Starting pitching is “the most front-of-mind thing,” Friedman said, with Scherzer, a right-hander who turns 37 on Tuesday and could be available with the Nationals eight games out in the NL East entering Monday, and Berríos believed to be among the top targets.

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Scherzer, a three-time Cy Young Award winner, is 7-4 with a 2.83 ERA in 18 starts this season. He was scratched from Saturday’s game against Baltimore because of right triceps discomfort, but the injury is not believed to be serious.

Washington Nationals pitcher Max Scherzer delivers a pitch against the San Diego Padres.
Washington Nationals pitcher Max Scherzer, a three-time Cy Young Award winner, is believed to be among the Dodgers’ top trade targets.
(Nick Wass / Associated Press)

Scherzer is making $34.5 million in the final year of a seven-year, $210-million deal, and his agent, Scott Boras, has said the pitcher wants a contract extension in exchange for waiving his rights to veto a trade.

The Dodgers blew past the $210-million competitive-balance tax threshold with their signing of Bauer to a three-year, $102-million deal, which pushed their luxury-tax payroll to $238.5 million. So the remaining $12 million on Scherzer’s 2021 contract could be an obstacle.

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Berríos (7-5, 3.48 ERA in 20 starts) is signed for $6.1 million and is under club control through 2022, but he would come at a steep price. Márquez (8-7, 3.50 ERA in 20 starts) is in the third year of a five-year, $43-million deal, but it’s doubtful the Rockies would trade him to a division rival.

The competition for top-notch starters will be fierce, with the Giants, Padres, Boston Red Sox, Houston Astros and Philadelphia Phillies reportedly pursuing rotation help.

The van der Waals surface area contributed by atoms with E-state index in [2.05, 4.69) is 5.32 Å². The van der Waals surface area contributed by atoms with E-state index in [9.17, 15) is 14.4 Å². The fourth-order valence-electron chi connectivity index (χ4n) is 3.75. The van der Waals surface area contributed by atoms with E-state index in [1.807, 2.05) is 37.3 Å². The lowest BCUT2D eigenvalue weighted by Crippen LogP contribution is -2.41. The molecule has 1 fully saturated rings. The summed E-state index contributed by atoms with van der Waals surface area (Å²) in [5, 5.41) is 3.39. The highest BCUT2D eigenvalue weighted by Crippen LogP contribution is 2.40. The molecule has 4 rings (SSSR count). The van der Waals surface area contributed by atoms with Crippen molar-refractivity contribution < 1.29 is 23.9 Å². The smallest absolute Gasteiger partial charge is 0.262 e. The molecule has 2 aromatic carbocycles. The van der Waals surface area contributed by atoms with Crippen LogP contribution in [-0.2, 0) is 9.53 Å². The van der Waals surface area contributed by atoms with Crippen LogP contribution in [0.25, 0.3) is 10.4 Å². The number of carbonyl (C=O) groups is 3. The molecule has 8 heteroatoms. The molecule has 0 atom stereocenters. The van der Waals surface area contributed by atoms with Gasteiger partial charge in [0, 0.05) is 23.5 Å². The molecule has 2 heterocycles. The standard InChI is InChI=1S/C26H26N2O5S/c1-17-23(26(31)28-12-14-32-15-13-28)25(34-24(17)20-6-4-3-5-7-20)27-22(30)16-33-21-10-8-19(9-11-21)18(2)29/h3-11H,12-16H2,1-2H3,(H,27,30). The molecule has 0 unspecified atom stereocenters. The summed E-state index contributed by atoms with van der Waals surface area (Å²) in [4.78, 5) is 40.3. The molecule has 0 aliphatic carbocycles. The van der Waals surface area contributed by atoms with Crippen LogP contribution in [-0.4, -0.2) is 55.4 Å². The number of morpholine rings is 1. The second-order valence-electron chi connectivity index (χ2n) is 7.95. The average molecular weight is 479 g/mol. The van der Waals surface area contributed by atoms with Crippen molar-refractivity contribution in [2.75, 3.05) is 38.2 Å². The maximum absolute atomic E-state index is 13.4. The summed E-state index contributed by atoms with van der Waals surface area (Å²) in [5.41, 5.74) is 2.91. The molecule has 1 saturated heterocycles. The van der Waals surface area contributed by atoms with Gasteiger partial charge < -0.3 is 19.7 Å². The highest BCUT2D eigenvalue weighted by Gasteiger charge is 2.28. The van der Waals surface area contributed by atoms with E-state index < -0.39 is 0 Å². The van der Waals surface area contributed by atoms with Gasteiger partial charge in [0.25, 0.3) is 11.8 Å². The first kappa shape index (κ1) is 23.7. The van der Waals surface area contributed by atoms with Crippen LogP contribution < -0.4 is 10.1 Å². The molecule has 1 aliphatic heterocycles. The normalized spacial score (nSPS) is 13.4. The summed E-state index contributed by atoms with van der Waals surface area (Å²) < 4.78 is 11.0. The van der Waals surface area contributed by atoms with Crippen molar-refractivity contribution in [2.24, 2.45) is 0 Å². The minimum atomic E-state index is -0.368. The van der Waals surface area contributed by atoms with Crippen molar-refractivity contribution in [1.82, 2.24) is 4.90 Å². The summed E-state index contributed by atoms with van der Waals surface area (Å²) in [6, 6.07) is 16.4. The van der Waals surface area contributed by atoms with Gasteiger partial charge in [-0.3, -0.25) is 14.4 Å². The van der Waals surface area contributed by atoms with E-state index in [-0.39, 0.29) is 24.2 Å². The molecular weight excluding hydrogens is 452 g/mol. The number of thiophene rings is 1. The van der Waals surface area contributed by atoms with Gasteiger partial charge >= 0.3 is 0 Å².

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“We’ve had conversations on a lot of fronts, some focused more on rental types, some that are much bigger concepts that are focused on guys with more years of control,” Friedman said. “I think each hour, each day we learn more and get a better sense of what’s more real.”

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Friedman “wouldn’t rule out” a trade for a middle reliever. With right fielder Mookie Betts and shortstop Corey Seager expected back from injury in early August, he is not expected to trade for a position player.

Friedman is confident he has the high-end prospects to complete any deal, with catcher Keibert Ruiz, who is batting .305 with 16 homers and 44 RBIs in 50 games at triple-A Oklahoma City, catcher Diego Cartaya and pitchers Bobby Miller, Ryan Pepiot and Andre Jackson garnering plenty of trade interest.

He’s not sure how confident he is in acquiring an impact arm.

“I don’t know — I’ve learned to not try to gauge that,” Friedman said. “Things change so quickly. I thought there was close to a zero percent chance of us getting Darvish in 2017, and that changed 15 minutes before the deadline. It was frenzied.”